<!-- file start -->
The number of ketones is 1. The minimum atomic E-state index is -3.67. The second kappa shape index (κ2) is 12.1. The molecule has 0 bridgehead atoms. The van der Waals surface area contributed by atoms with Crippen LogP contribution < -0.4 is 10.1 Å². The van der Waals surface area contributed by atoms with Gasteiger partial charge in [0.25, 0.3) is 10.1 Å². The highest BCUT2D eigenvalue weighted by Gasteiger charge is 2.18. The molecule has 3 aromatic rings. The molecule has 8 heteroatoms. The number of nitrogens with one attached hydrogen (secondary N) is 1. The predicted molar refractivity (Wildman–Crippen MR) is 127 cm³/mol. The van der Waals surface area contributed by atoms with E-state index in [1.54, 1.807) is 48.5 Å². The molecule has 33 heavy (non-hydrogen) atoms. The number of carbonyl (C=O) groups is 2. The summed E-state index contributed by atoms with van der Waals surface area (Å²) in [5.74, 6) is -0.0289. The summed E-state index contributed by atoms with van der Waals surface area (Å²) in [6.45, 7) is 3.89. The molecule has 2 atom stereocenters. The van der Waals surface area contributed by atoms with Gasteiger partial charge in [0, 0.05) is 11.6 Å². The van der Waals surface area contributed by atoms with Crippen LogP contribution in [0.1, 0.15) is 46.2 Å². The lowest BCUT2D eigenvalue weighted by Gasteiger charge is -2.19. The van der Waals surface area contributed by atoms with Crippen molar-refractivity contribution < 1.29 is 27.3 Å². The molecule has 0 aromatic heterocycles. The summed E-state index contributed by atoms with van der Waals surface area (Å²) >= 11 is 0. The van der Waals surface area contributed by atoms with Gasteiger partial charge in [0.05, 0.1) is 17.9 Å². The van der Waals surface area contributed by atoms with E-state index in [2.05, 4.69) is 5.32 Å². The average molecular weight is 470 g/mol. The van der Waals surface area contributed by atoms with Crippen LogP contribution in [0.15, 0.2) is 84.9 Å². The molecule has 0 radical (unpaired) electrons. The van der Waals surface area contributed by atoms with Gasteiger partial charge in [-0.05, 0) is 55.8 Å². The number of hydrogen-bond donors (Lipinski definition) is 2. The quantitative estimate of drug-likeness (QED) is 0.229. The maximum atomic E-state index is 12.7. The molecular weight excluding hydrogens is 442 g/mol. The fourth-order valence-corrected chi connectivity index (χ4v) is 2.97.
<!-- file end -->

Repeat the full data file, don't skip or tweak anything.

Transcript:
The number of ketones is 1. The minimum atomic E-state index is -3.67. The second kappa shape index (κ2) is 12.1. The molecule has 0 bridgehead atoms. The van der Waals surface area contributed by atoms with Crippen LogP contribution < -0.4 is 10.1 Å². The van der Waals surface area contributed by atoms with Gasteiger partial charge in [0.25, 0.3) is 10.1 Å². The highest BCUT2D eigenvalue weighted by Gasteiger charge is 2.18. The molecule has 3 aromatic rings. The molecule has 8 heteroatoms. The number of nitrogens with one attached hydrogen (secondary N) is 1. The predicted molar refractivity (Wildman–Crippen MR) is 127 cm³/mol. The van der Waals surface area contributed by atoms with E-state index in [1.54, 1.807) is 48.5 Å². The molecule has 33 heavy (non-hydrogen) atoms. The number of carbonyl (C=O) groups is 2. The summed E-state index contributed by atoms with van der Waals surface area (Å²) in [5.74, 6) is -0.0289. The summed E-state index contributed by atoms with van der Waals surface area (Å²) in [6.45, 7) is 3.89. The molecule has 2 atom stereocenters. The van der Waals surface area contributed by atoms with Gasteiger partial charge in [0, 0.05) is 11.6 Å². The van der Waals surface area contributed by atoms with Crippen LogP contribution in [0.1, 0.15) is 46.2 Å². The lowest BCUT2D eigenvalue weighted by Gasteiger charge is -2.19. The van der Waals surface area contributed by atoms with Crippen molar-refractivity contribution < 1.29 is 27.3 Å². The molecule has 0 aromatic heterocycles. The summed E-state index contributed by atoms with van der Waals surface area (Å²) >= 11 is 0. The van der Waals surface area contributed by atoms with Gasteiger partial charge in [0.05, 0.1) is 17.9 Å². The van der Waals surface area contributed by atoms with E-state index in [2.05, 4.69) is 5.32 Å². The average molecular weight is 470 g/mol. The van der Waals surface area contributed by atoms with Crippen LogP contribution in [0.15, 0.2) is 84.9 Å². The molecule has 0 radical (unpaired) electrons. The van der Waals surface area contributed by atoms with Gasteiger partial charge in [-0.05, 0) is 55.8 Å². The number of hydrogen-bond donors (Lipinski definition) is 2. The quantitative estimate of drug-likeness (QED) is 0.229. The maximum atomic E-state index is 12.7. The molecular weight excluding hydrogens is 442 g/mol. The fourth-order valence-corrected chi connectivity index (χ4v) is 2.97.